Astronomers have discovered a new "hot Saturn" planet a whopping 60 times the size of Earth. The planet discovered by NASA's new TESS mission had special significance for scientists.

It is the first planet that has been identified by the mission in which a distant planet's "starquakes" could be measured - allowing scientists to learn even more about its character. The distant planet has reportedly been described as a "hot Saturn" in a recently-accepted scientific paper because the planet is about the same size as the ringed giant.

It is also very close to its host star, completing an orbit in just 14 days, which makes it very hot, Science Daily reports. The planet has been dubbed TOI 197.01 - Toi is short for "TESS Object of Interest".

Judging by its oscillations - or "starquakes" - it is believed to be about 5 billion years old and a little heavier than our own Sun. The scientists also reportedly believe it is a gas planet about 60 times the mass of Earth, making it roughly the size of our relatively closer neighbour Saturn.

Science Daily reports that the experts' teamwork with NASA enabled the TESS mission to discover the first planet for which its host star's starquakes can be measured. Details of the "hot Saturn" will be published in the Astronomical Journal, and will feature the work of a team of 141 astronomers.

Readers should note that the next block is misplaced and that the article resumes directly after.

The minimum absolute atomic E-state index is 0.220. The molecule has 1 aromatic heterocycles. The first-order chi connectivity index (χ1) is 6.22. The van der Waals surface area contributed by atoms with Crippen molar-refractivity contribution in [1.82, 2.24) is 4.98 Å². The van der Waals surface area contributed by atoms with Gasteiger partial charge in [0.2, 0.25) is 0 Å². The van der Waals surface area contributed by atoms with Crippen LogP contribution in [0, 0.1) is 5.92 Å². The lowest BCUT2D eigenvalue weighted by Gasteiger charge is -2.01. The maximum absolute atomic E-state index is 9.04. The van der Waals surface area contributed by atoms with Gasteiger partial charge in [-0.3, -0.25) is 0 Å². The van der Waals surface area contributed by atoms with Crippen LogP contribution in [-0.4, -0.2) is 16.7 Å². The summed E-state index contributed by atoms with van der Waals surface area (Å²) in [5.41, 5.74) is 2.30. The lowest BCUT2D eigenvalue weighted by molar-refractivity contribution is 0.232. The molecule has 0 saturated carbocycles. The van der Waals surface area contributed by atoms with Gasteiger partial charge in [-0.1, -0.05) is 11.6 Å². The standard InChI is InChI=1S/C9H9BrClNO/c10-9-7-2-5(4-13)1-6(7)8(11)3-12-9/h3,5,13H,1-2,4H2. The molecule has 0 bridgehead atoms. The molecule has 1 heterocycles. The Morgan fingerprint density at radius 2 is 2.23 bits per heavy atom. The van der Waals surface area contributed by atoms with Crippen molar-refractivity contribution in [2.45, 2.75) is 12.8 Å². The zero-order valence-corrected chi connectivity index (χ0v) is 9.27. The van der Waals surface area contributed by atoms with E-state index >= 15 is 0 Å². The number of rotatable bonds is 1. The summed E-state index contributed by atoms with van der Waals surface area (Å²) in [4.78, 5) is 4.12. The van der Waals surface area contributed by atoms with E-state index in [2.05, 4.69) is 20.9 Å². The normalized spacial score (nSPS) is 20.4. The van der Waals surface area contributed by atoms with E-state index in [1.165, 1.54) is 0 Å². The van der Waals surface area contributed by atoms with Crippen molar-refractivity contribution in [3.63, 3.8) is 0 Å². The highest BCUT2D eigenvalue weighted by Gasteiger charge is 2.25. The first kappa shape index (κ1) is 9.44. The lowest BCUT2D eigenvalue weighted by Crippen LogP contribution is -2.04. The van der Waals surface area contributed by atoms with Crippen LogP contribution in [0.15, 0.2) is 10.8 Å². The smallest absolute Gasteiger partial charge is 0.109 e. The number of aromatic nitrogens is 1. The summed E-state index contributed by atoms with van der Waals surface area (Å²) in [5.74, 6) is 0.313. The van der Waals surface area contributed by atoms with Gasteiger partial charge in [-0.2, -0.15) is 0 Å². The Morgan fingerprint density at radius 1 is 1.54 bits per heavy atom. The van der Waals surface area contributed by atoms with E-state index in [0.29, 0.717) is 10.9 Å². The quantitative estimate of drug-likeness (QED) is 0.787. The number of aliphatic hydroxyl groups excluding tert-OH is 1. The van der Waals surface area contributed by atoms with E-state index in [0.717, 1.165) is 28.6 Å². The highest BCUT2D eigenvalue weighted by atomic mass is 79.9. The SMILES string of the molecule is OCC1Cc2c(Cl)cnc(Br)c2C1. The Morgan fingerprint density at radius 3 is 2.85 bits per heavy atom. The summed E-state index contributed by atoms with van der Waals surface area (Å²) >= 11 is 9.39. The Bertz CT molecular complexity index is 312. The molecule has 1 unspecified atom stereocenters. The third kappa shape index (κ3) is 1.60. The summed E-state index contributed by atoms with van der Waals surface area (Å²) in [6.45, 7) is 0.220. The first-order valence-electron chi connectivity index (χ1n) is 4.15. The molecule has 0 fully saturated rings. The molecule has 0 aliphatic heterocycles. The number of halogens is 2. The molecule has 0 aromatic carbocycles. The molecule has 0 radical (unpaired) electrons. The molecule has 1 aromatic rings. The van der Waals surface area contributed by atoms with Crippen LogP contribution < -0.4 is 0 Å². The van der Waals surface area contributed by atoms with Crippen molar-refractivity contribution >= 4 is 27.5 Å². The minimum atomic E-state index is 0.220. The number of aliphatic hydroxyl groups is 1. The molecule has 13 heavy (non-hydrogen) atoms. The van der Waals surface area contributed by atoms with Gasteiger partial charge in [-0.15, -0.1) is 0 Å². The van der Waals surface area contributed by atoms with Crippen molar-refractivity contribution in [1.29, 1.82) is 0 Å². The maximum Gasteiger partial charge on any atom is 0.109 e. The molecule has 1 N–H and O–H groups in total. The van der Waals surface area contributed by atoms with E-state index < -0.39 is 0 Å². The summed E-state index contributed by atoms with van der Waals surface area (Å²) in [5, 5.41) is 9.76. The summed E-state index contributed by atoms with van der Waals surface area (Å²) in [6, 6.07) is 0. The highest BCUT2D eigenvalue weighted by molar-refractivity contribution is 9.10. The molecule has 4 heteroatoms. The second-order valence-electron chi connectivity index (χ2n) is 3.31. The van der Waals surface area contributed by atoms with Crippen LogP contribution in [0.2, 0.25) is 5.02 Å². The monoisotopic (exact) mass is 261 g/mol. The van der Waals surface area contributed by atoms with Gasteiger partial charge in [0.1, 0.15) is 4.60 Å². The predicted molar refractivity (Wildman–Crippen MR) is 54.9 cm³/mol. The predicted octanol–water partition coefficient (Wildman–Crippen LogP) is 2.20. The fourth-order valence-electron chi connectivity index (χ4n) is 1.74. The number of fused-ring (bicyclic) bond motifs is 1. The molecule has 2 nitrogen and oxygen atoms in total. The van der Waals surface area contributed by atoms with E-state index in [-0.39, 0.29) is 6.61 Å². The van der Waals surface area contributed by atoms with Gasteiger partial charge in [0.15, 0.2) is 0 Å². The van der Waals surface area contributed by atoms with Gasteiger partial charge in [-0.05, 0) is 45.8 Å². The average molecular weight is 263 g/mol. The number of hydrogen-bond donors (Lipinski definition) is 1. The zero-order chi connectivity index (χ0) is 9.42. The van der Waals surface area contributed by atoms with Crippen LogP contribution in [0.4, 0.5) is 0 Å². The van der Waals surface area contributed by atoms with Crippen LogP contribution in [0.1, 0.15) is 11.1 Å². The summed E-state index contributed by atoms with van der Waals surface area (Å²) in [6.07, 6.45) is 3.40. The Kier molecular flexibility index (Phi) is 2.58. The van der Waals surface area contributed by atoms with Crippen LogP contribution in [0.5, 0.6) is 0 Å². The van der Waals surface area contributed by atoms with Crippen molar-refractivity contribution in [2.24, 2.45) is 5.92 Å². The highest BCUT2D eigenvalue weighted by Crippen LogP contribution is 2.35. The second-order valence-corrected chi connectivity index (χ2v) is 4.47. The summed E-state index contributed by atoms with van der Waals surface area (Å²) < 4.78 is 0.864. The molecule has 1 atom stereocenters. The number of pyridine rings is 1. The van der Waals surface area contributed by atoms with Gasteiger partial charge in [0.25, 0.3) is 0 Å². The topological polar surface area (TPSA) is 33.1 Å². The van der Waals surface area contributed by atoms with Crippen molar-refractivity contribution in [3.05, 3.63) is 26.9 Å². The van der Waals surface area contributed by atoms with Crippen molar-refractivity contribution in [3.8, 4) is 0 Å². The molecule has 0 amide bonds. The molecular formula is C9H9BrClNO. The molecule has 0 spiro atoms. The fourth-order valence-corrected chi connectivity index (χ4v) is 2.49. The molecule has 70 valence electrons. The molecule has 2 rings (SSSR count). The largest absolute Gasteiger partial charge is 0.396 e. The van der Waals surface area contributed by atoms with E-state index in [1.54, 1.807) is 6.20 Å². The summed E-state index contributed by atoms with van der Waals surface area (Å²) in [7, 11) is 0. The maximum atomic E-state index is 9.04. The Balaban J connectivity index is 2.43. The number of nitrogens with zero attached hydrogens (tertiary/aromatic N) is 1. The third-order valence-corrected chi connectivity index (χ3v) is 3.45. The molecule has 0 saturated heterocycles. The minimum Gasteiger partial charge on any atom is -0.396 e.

TESS, the "Trasiting Exoplanet Survey Satellite", launched from Florida's Cape Canaveral station on April 18 2018. The spacecraft's incredible mission, led by Massachusetts Institute of Techology physicists, is to find "exoplanets" - planets beyond our own Solar System.

According to Science Daily, its four camera take nearly month-long looks at 26 vertical strips of the sky. Over two years it will scan the southern hemisphere, then the northern hemisphere - eventually scanning 85 per cent of the sjy.

TESS' mission is to find bright, nearby stars allowing astronomers to learn more about the planets from other space and ground observation points. They have a huge workload ahead of them.

According to reports in an earlier discovery, the TESS Asteroseismic Science Consortium identified a target list of sun-like oscillating stars similar to Earth's own future sun, and drew up a list of 25,000 stars.